In addition to proving that in Huntington’s disease linguistic changes precede other cognitive and motor impairments, it has been shown that language impairments are in the areas of basic grammar organization and cannot be detected with standard neurocognitive tests. This study is important because it has managed to capture subtle changes in the patient’s linguistic profile that could not be detected using the tests generally conducted in this population.

A more detailed and differentiated profile of the linguistic phenotype of this disease

The results showed that while the patients mentioned have “pauses” in their speech, at the beginning of Huntington’s disease they tend to be filled through prolongations and repetitions. Therefore, the study provides further support for the disintegration of language in Huntington’s disease and contributes to a more detailed and differentiated profile of the linguistic phenotype of the disease.

Since language skills mainly have an impact on communication skills, the authors conclude that special attention must be paid to the early detection of Huntington’s disease by means of clinical linguistic tests and the sensitivity and specificity of language as a marker for the progression of the disease must continue to be systematically investigated.

About this neurology research article

Source:
UPF Barcelona
Media Contacts:
UPF – UPF Barcelona
Image Source:
The image is in the public domain.

Original Research: Open access
“Language disintegration in spontaneous speech in Huntington’s disease: a more fine-grained analysis”. Antonia Tovar, Aina Garí Soler, Jesús Ruíz-Idiago, Celia Mareca Viladrich, Edith Pomarol-Clotet, Joana Rosselló, Wolfram Hinzen.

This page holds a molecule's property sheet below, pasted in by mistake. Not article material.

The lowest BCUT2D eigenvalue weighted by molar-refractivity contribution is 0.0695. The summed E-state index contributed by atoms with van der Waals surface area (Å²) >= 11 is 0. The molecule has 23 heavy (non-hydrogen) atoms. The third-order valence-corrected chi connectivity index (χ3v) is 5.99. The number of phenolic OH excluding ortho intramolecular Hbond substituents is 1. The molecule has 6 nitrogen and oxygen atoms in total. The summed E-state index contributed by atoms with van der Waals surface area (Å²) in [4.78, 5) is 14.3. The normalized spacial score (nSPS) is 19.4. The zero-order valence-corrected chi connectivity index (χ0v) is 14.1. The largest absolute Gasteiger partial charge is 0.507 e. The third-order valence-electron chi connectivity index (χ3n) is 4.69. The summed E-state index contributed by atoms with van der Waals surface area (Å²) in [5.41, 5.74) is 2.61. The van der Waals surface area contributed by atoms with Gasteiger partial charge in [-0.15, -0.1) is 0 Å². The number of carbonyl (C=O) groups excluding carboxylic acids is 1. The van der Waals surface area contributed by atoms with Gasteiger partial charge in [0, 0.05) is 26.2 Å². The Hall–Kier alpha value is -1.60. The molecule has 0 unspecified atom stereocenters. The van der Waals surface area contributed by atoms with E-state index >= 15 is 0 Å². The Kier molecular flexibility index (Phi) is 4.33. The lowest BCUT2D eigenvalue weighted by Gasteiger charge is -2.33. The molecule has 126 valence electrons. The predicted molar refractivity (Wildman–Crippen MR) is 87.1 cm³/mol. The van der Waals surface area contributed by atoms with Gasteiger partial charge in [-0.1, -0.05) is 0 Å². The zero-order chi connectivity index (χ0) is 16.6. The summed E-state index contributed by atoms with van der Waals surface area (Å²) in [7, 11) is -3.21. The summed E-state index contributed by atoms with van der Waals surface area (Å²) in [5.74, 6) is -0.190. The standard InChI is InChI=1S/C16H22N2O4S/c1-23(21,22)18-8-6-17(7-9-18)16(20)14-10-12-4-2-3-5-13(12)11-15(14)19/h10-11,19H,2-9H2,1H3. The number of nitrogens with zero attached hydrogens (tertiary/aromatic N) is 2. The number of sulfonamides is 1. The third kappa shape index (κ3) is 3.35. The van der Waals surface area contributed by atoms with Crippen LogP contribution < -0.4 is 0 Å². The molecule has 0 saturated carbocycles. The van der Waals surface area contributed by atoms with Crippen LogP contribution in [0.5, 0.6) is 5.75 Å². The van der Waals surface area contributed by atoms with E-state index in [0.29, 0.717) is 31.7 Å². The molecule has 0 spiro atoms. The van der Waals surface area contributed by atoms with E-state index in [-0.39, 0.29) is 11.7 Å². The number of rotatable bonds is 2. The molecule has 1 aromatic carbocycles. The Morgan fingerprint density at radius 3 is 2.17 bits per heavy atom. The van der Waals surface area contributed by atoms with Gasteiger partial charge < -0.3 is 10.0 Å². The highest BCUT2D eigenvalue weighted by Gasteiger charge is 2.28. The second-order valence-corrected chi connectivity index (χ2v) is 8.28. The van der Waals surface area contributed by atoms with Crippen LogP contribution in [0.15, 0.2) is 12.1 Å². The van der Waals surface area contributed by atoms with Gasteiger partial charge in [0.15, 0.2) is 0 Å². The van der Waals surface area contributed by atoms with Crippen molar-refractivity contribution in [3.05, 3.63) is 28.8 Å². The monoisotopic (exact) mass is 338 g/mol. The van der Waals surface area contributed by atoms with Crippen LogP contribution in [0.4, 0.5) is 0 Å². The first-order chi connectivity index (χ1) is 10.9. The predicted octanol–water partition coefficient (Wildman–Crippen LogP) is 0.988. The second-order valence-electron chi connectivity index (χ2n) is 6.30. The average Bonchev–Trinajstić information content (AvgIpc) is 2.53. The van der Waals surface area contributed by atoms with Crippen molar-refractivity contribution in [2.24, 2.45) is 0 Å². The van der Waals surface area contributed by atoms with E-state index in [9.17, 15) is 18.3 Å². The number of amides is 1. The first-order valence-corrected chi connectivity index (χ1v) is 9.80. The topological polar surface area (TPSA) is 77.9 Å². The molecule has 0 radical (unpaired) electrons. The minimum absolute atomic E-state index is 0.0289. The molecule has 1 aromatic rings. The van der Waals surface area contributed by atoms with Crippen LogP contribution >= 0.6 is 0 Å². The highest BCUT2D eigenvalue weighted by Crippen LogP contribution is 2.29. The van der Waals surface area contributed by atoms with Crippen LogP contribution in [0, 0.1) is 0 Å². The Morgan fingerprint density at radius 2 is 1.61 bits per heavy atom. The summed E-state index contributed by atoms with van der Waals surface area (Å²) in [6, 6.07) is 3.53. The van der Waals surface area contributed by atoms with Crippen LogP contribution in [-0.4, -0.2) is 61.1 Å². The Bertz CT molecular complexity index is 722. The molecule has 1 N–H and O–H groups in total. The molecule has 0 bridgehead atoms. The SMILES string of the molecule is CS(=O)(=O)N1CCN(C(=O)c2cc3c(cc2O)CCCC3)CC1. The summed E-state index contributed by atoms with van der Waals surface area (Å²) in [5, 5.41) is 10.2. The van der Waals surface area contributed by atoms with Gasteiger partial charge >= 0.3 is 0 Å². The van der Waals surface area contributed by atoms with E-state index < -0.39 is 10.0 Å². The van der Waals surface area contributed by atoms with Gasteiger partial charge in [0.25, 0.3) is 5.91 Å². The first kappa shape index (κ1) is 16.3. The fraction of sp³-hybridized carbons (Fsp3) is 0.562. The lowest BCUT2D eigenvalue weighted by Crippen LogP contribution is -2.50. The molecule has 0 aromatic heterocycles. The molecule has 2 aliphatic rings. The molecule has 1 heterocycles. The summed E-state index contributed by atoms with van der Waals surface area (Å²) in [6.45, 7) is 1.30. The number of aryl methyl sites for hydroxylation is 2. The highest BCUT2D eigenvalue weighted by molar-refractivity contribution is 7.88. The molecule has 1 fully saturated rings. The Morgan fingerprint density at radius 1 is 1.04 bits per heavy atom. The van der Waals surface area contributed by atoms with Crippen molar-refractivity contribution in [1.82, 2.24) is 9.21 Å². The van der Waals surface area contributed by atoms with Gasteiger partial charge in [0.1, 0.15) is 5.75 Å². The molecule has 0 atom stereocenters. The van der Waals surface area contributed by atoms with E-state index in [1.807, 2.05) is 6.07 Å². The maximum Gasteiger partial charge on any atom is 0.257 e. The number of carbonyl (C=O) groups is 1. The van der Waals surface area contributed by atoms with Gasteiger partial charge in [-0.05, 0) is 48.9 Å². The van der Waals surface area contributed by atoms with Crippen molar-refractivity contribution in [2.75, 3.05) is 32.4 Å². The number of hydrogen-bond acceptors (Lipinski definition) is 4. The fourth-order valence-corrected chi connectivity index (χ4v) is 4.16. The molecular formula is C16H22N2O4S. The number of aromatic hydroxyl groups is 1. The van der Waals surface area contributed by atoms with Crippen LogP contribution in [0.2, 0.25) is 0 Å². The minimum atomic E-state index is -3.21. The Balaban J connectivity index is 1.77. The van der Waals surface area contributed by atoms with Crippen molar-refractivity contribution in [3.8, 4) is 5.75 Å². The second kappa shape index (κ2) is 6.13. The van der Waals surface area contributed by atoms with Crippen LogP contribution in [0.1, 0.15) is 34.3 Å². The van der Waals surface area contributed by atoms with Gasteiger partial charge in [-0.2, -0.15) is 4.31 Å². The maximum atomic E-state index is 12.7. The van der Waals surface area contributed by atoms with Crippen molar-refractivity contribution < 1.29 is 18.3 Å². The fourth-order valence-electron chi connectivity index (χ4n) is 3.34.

Journal of Communications Disorders doi:10.1016/j.jcomdis.2019.105970.

Abstract

Language disintegration in spontaneous speech in Huntington’s disease: a more fine-grained analysis

Huntington’s disease (HD) is a neurodegenerative disease causing motor symptoms along with cognitive and affective problems. Recent evidence suggests that HD also affects language across core levels of linguistic organization, including at stages of the disease when standardized neuropsychological test profiles are still normal and motor symptoms do not yet reach clinical thresholds (‘pre-manifest HD’). The present study aimed to subject spontaneous speech to a more fine-grained linguistic analysis in a sample of 20 identified HD gene-carriers, 10 with pre-manifest and 10 with early manifest HD. We further explored how language performance related to non-linguistic cognitive impairment, using standardized neuropsychological measures. A distinctive pattern of linguistic impairments marked off participants with both pre-manifest and manifest HD from healthy controls and each other. Fluency patterns in premanifest HD were marked by prolongations, filled pauses, and repetitions, which shifted to a pattern marked by empty (unfilled) pauses, re-phrasings, and truncations in manifest HD. Both HD groups also significantly differed from controls and each other in how they grammatically connected clauses and used noun phrases referentially. Functional deficits in language occurred in pre-manifest HD in the absence of any non-linguistic neuropsychological impairment and did largely not correlate with standardized neuropsychological measures in manifest HD. These results further corroborate that language can act as a fine-grained clinical marker in HD, which can track disease progression from the pre-manifest stage, define critical remediation targets, and inform the role of the basal ganglia in language processing.